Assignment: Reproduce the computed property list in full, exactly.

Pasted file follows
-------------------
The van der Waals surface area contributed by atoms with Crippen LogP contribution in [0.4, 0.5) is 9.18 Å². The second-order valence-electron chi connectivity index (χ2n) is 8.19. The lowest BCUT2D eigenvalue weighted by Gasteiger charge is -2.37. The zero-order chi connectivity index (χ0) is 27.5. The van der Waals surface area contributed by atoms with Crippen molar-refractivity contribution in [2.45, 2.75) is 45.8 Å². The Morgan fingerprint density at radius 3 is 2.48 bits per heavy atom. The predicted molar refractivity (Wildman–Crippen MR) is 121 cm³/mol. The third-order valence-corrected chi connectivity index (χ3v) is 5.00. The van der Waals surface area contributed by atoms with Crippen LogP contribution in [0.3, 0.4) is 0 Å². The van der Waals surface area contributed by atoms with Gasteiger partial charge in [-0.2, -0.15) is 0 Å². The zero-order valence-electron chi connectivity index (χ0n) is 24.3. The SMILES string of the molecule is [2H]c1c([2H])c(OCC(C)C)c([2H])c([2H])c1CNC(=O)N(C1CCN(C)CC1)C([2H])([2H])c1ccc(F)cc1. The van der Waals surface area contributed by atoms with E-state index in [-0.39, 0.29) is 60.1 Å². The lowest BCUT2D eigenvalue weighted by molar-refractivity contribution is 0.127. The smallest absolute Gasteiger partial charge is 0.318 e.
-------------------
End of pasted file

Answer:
The van der Waals surface area contributed by atoms with Crippen LogP contribution in [0.4, 0.5) is 9.18 Å². The second-order valence-electron chi connectivity index (χ2n) is 8.19. The lowest BCUT2D eigenvalue weighted by Gasteiger charge is -2.37. The zero-order chi connectivity index (χ0) is 27.5. The van der Waals surface area contributed by atoms with Crippen molar-refractivity contribution in [2.45, 2.75) is 45.8 Å². The Morgan fingerprint density at radius 3 is 2.48 bits per heavy atom. The predicted molar refractivity (Wildman–Crippen MR) is 121 cm³/mol. The third-order valence-corrected chi connectivity index (χ3v) is 5.00. The van der Waals surface area contributed by atoms with Crippen LogP contribution in [0.3, 0.4) is 0 Å². The van der Waals surface area contributed by atoms with Gasteiger partial charge in [-0.2, -0.15) is 0 Å². The zero-order valence-electron chi connectivity index (χ0n) is 24.3. The SMILES string of the molecule is [2H]c1c([2H])c(OCC(C)C)c([2H])c([2H])c1CNC(=O)N(C1CCN(C)CC1)C([2H])([2H])c1ccc(F)cc1. The van der Waals surface area contributed by atoms with E-state index in [-0.39, 0.29) is 60.1 Å². The lowest BCUT2D eigenvalue weighted by molar-refractivity contribution is 0.127. The smallest absolute Gasteiger partial charge is 0.318 e.